I work in a facility with a large manufacturing plant and a large number of engineers, lab techs, and manufacturing personnel. Because of the nature of the equipment we produce and the documentation standards we adhere to, when even a relatively minor change has to be made, it often requires that several people be informed of or asked about the issue so that a production deadline can be met.

That said, many of my coworkers are 'talkers' with decades of seniority on me, and they're often engaged in chit-chat or low-priority work discussions when I need to get or pass on important info. They have many years of practice interrupt-proofing their speaking-- it is difficult for me to find a good 'in' with a lot of my coworkers, because there are no significant lulls or pauses in their end of the conversation.

A good example would be me running up them, papers in hand, obviously in a hurry and needing to get or receive information, and the talker will make eye contact, but keep talking as if I had not appeared.

I'm not the shyest person, so I'm not above butting in directly, but does anyone have any recommendations or social/conversational hacks that I can use to bring attention to my issue immediately, and then pass the mic, so to speak, back to whomever was interrupted?

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    Can you give some examples of these "interrupt-proof" speaking patterns? Can you edit your question to include a situation where you tried to pass on important info but they didn't let you interrupt them?
    – scohe001
    Commented Jul 5, 2018 at 20:24
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    @scohe001 I don't have any great examples, but I have something more general. What I'm really asking is: how do I interrupt a 'talker', direct the conversation in a very specific direction briefly, and then extricate myself quickly?
    – Bort
    Commented Jul 5, 2018 at 20:45
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    Ahh I see, they just don't give you a pause to interrupt. Have you tried talking over and interrupting them before? How well did it work?
    – scohe001
    Commented Jul 5, 2018 at 20:49
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    It works, but people get butt-hurt around here easily. I'm looking for a way to create that pause or distract them, with direct interruption as a last resort.
    – Bort
    Commented Jul 5, 2018 at 20:50

2 Answers 2


You have important information to convey, but the person who you need to tell is busy talking. You say that interrupting them to tell them is not an option since they'll be upset, and waiting for them to finish talking can take forever. As such, I would suggest you be willing to walk away.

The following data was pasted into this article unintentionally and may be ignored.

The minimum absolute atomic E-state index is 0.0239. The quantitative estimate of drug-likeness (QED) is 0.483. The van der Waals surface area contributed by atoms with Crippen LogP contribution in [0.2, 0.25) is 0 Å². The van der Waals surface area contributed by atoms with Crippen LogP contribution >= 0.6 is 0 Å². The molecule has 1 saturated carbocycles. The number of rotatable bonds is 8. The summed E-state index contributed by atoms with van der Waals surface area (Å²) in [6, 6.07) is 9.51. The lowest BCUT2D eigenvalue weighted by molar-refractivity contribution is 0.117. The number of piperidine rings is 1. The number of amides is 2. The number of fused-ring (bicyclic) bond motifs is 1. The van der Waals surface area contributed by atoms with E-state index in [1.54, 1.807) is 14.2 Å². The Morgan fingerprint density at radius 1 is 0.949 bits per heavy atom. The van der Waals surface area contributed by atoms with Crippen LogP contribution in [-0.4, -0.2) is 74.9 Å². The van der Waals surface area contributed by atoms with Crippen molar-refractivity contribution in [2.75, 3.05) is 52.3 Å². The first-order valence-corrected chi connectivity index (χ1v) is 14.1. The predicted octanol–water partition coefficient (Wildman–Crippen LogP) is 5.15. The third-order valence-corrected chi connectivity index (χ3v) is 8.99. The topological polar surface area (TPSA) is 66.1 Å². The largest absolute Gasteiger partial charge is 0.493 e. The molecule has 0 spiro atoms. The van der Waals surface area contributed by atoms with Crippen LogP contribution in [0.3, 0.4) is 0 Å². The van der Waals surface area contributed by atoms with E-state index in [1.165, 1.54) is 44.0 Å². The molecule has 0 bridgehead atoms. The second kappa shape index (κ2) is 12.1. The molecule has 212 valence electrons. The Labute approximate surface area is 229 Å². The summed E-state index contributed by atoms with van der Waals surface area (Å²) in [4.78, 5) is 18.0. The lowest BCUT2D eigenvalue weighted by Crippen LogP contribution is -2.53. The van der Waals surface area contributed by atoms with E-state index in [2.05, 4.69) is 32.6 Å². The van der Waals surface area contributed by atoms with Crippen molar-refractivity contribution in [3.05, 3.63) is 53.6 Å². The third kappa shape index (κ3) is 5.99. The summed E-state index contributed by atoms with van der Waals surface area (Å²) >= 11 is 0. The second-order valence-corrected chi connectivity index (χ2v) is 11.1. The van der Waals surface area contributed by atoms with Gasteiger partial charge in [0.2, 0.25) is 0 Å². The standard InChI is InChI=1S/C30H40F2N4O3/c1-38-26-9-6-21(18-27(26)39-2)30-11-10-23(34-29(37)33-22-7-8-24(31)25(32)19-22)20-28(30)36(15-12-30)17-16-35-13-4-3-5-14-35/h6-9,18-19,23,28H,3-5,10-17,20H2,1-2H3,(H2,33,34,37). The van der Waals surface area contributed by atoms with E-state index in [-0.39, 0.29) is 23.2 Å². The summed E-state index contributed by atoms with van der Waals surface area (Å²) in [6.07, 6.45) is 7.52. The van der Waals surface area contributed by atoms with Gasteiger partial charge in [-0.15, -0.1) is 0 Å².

If you know they're one of the "talkers" as you dub them, I'd walk up and regardless of whether they're talking or not, wave to get their eyes on you and say,

Sorry to interrupt, do you have a moment?

Short. Concise. Easy. Either they tell you that they're in the middle of a conversation and busy or they let you convey your information. But either way, by giving them a choice and keeping the interruption to a minimum, you'll likely be better received.

In the case where they always tell you now is not a good time, document the exchange. Go back to your computer and send an email to them to let them know you need to talk to them about the new change and you tried but they were busy. Create a paper trail.

If they never respond to you or let you tell them, then you have proof that it's on them that they didn't know about this change when the deadline passes.

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    Agreed. I would also like to add on that you probably will need some management level support on your case. So when you sent the email, would be good to copy your managers. It will also be good if you could let your managers know the whole situation and the difficulties you faced. You can also set a OCM to schedule meetings (online/physical).
    – Yoshiaki
    Commented Jul 6, 2018 at 7:41

I would say something like, "Excuse me, this is urgent." Or even, "excuse me, this could be important." Then stop.

One of two things will happen. They will stop talking and let you present your message.

Or they won't, even though you tell them, that is "urgent"or at least "important."

In the second case, I would send an email, as scohe suggests, and apologize for interrupting them with an "urgent" message while they were talking, ask for time to deliver it, and copy management.

Of course, do this only when it is urgent or important.

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